Target-Date Funds ‘At a Crossroads,’ Cerulli Says

While more than 70% of asset managers say they've just begun to tap the target-date fund opportunity, a small but growing percentage think the phenomenon may have peaked.

Has the target-date fund opportunity peaked for asset managers? According to a Cerulli Special Report, “Target-Date Funds: Still Viable?” there’s still opportunity. However, success hinges on shelf space, product design, regulation, and performance.

“We view the industry as being at a crossroads. More than 70% of asset managers feel that they have just begun to tap this opportunity, while a small but growing percentage think it has reached its peak. The top three fund managers currently control nearly 80% of target date fund assets,” says Cindy Zarker, lead analyst of the report.

The report explains that asset managers face a number of challenges in the short term and longer term. Some challenges, such as performance concerns, may soon begin to abate, reflecting a short-term reaction to the market and economic crisis, while others may plague asset managers indefinitely such as fee pressure, limited access to shelf space, and the challenge of balancing greater customization with scalability.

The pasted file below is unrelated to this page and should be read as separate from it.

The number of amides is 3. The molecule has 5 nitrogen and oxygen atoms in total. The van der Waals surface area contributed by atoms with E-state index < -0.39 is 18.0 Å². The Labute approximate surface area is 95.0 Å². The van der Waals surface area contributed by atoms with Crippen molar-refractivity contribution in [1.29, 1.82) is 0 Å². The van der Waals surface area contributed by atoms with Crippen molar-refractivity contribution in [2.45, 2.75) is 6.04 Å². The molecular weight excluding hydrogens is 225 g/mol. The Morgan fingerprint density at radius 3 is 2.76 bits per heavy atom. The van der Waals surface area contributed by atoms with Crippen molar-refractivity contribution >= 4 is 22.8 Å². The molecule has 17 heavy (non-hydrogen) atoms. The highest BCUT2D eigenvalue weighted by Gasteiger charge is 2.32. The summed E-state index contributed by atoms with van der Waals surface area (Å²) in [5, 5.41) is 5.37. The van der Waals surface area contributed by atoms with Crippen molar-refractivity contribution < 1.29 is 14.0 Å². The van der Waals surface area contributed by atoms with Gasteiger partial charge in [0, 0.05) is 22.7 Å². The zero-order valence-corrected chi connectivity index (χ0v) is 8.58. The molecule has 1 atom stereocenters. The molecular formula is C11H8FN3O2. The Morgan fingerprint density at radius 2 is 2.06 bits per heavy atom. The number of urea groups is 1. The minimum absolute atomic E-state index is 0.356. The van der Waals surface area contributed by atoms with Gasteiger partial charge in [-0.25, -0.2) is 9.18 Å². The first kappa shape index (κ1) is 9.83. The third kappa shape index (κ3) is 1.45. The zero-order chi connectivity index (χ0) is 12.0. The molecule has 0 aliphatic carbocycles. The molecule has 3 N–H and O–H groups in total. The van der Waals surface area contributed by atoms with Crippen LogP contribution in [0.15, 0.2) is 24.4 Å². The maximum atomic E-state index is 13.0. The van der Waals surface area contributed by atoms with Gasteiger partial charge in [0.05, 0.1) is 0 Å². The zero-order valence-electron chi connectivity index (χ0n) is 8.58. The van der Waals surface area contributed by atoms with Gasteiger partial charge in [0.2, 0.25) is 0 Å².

“We feel that asset managers will be well served to carefully assess the true opportunity against potential risks. Firms should ask themselves if they can gain critical mass without access to a recordkeeping platform. If they examine these tough questions, some may find that this is not the market for them, and fund consolidation becomes the logical option,” continues Zarker.

Nearly 70% of target-date fund portfolios have less than $100 million AUM, and most asset managers consider $100 million to $150 million to be the minimum level of assets for a mutual fund to be profitable.

“Target fund consolidation is needed—not because the product concept is flawed—but because target funds can be a distraction from higher potential initiatives. Hanging onto small, unprofitable funds can be a drag on an entire asset management organization consuming valuable resources from the legal department to marketing,” concludes Zarker.

Despite considerable challenges, asset managers believe that open architecture will ultimately take in this market, leading to sub-advisory opportunities. This shift, along with product innovation, will allow for meaningful asset gathering.

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